Workers’ compensation is a no-fault system of insurance that provides coverage for employees who have been injured or become ill on the job. In other words, if you are hurt or become ill because of your job (such as through an accident or exposure to toxic chemicals), you won’t have to prove that your employer was negligent in order to receive benefits. In New Jersey, all employers are required to carry workers’ compensation insurance.
The advantage of the workers’ compensation system is that it provides a relatively straightforward way for employees to receive benefits — including for medical treatment, lost wages and/or disability — if they are hurt or become ill at work. This is true even if you became ill or were injured because of something that you did, such as drop a heavy piece of equipment on your foot.
However, there are some exceptions to the no-fault rule. In some situations, if you were intoxicated at the time that an accident occurred, you may be denied benefits. Learn more from a skilled New Jersey workers’ compensation attorney.
Drug Testing After a Workplace Accident
As a general rule, workers’ compensation covers all personal injuries and death arising out of and in the course of employment — without regard to the negligence of the employer. However, that does not meet that ALL injuries and illnesses are covered. There are specific exceptions written into the New Jersey Workers’ Compensation Act, including for when intoxication or the unlawful use of controlled dangerous substances are the cause of the injury or death.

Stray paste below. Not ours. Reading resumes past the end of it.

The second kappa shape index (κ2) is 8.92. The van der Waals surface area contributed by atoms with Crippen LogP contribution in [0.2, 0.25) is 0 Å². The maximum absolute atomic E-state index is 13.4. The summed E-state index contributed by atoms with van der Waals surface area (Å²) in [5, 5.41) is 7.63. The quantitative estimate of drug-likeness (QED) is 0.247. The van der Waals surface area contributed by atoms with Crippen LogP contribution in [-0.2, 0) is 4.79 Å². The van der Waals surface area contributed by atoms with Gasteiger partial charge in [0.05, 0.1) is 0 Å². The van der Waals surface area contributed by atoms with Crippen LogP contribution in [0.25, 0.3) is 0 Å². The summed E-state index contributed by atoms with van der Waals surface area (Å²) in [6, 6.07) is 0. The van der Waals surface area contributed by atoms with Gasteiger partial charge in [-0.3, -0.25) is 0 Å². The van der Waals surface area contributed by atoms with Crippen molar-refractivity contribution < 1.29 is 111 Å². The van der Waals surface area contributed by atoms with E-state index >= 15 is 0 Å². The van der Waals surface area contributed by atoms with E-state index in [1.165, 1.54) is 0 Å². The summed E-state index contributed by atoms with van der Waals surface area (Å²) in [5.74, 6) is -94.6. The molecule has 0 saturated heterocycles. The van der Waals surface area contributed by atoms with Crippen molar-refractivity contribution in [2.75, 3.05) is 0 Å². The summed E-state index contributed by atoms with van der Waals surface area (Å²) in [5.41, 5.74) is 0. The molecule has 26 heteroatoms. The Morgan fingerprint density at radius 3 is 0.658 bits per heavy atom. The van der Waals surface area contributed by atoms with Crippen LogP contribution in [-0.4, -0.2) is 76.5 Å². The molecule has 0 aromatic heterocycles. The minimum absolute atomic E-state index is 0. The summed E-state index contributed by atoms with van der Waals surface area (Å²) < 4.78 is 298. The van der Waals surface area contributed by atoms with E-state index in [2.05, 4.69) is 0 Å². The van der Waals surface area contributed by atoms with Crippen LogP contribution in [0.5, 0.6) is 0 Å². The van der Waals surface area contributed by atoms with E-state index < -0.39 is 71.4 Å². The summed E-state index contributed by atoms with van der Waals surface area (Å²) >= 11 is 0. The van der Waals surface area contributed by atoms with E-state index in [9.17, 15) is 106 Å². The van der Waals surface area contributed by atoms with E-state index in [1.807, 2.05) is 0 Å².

In short, this means that if your workplace injury was caused by your own intoxication, then you may not be eligible for workers’ compensation benefits. This is typically proven through drug testing after an accident causing injury or death.
In New Jersey, state law does not regulate drug testing employees in the private sector. Courts have laid out certain guidelines that must be followed when employers choose to drug test their workers. In Hennessey v. Coastal Eagle Point Oil Co., the New Jersey Supreme Court strongly implied that — except in safety-sensitive positions — privacy rights forbade random drug testing.
Under Hennessey, employees who are not in safety-sensitive positions can only be tested “for cause,” and all testing programs must have certain procedural due process guidelines in place. All testing programs should adhere to the following general guidelines:
- Implement a procedure that allows as much privacy and dignity as possible;
- Provide notice, close in time to the beginning of a testing program but sufficient to provide adequate advance warning, that announces the program, details the method for selecting employees to be tested, warns employees of the lingering effects of certain drugs in the system, explains how the sample will be analyzed, and notifies the employees of the consequences of testing positive or refusing to take the test;
- Conduct only those tests that are necessary to determine the presence of drugs in the urine; and
- Refrain from disclosing information obtained as a result of testing.
This case demonstrates that while employers can conduct drug tests, they must follow specific procedures so that your privacy rights are not violated. If you are involved in a workplace accident, that will likely give your employer cause to request a drug test, provided that a written testing policy is in place at the time of the accident.